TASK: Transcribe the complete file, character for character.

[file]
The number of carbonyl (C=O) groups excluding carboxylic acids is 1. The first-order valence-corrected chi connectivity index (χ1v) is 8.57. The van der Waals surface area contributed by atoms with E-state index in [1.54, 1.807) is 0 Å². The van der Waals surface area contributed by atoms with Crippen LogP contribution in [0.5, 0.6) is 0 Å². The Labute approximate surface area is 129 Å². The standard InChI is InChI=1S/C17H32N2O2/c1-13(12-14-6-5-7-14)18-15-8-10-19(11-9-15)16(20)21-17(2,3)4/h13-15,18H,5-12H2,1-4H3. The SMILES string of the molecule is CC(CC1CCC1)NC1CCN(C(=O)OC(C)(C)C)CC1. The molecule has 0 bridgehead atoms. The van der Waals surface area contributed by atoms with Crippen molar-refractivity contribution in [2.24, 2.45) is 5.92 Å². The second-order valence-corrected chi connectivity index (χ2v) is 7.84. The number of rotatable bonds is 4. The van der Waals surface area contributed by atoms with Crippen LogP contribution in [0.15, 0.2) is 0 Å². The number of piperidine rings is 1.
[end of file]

The number of carbonyl (C=O) groups excluding carboxylic acids is 1. The first-order valence-corrected chi connectivity index (χ1v) is 8.57. The van der Waals surface area contributed by atoms with E-state index in [1.54, 1.807) is 0 Å². The van der Waals surface area contributed by atoms with Crippen LogP contribution in [0.5, 0.6) is 0 Å². The Labute approximate surface area is 129 Å². The standard InChI is InChI=1S/C17H32N2O2/c1-13(12-14-6-5-7-14)18-15-8-10-19(11-9-15)16(20)21-17(2,3)4/h13-15,18H,5-12H2,1-4H3. The SMILES string of the molecule is CC(CC1CCC1)NC1CCN(C(=O)OC(C)(C)C)CC1. The molecule has 0 bridgehead atoms. The van der Waals surface area contributed by atoms with Crippen molar-refractivity contribution in [2.24, 2.45) is 5.92 Å². The second-order valence-corrected chi connectivity index (χ2v) is 7.84. The number of rotatable bonds is 4. The van der Waals surface area contributed by atoms with Crippen LogP contribution in [0.15, 0.2) is 0 Å². The number of piperidine rings is 1.